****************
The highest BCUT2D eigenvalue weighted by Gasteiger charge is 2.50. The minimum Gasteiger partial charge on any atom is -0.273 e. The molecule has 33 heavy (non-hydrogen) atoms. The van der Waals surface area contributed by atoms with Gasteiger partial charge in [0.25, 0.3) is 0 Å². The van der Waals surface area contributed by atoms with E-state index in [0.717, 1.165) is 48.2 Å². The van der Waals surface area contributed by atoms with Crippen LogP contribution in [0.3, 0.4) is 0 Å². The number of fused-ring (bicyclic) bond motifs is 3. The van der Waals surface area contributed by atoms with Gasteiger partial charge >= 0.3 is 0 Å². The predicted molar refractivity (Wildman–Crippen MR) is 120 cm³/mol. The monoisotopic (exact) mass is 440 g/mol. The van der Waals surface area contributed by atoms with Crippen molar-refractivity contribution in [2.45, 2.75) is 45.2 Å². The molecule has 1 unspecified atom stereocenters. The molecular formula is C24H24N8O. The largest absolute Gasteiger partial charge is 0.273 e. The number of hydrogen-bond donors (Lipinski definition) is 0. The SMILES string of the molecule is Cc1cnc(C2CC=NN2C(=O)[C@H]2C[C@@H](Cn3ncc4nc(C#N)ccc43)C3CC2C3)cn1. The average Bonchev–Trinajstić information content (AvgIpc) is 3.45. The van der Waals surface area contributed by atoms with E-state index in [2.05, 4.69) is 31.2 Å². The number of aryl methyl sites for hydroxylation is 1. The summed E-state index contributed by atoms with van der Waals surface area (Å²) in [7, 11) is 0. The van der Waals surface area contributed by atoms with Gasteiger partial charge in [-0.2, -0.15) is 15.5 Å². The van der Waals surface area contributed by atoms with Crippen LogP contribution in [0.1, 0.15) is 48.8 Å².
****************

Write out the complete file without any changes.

The highest BCUT2D eigenvalue weighted by Gasteiger charge is 2.50. The minimum Gasteiger partial charge on any atom is -0.273 e. The molecule has 33 heavy (non-hydrogen) atoms. The van der Waals surface area contributed by atoms with Gasteiger partial charge in [0.25, 0.3) is 0 Å². The van der Waals surface area contributed by atoms with E-state index in [0.717, 1.165) is 48.2 Å². The van der Waals surface area contributed by atoms with Crippen LogP contribution in [0.3, 0.4) is 0 Å². The number of fused-ring (bicyclic) bond motifs is 3. The van der Waals surface area contributed by atoms with Gasteiger partial charge >= 0.3 is 0 Å². The predicted molar refractivity (Wildman–Crippen MR) is 120 cm³/mol. The monoisotopic (exact) mass is 440 g/mol. The van der Waals surface area contributed by atoms with Crippen molar-refractivity contribution in [2.45, 2.75) is 45.2 Å². The molecule has 1 unspecified atom stereocenters. The molecular formula is C24H24N8O. The largest absolute Gasteiger partial charge is 0.273 e. The number of hydrogen-bond donors (Lipinski definition) is 0. The SMILES string of the molecule is Cc1cnc(C2CC=NN2C(=O)[C@H]2C[C@@H](Cn3ncc4nc(C#N)ccc43)C3CC2C3)cn1. The average Bonchev–Trinajstić information content (AvgIpc) is 3.45. The van der Waals surface area contributed by atoms with E-state index in [2.05, 4.69) is 31.2 Å². The number of aryl methyl sites for hydroxylation is 1. The summed E-state index contributed by atoms with van der Waals surface area (Å²) in [7, 11) is 0. The van der Waals surface area contributed by atoms with Gasteiger partial charge in [-0.2, -0.15) is 15.5 Å². The van der Waals surface area contributed by atoms with Crippen LogP contribution in [0.1, 0.15) is 48.8 Å².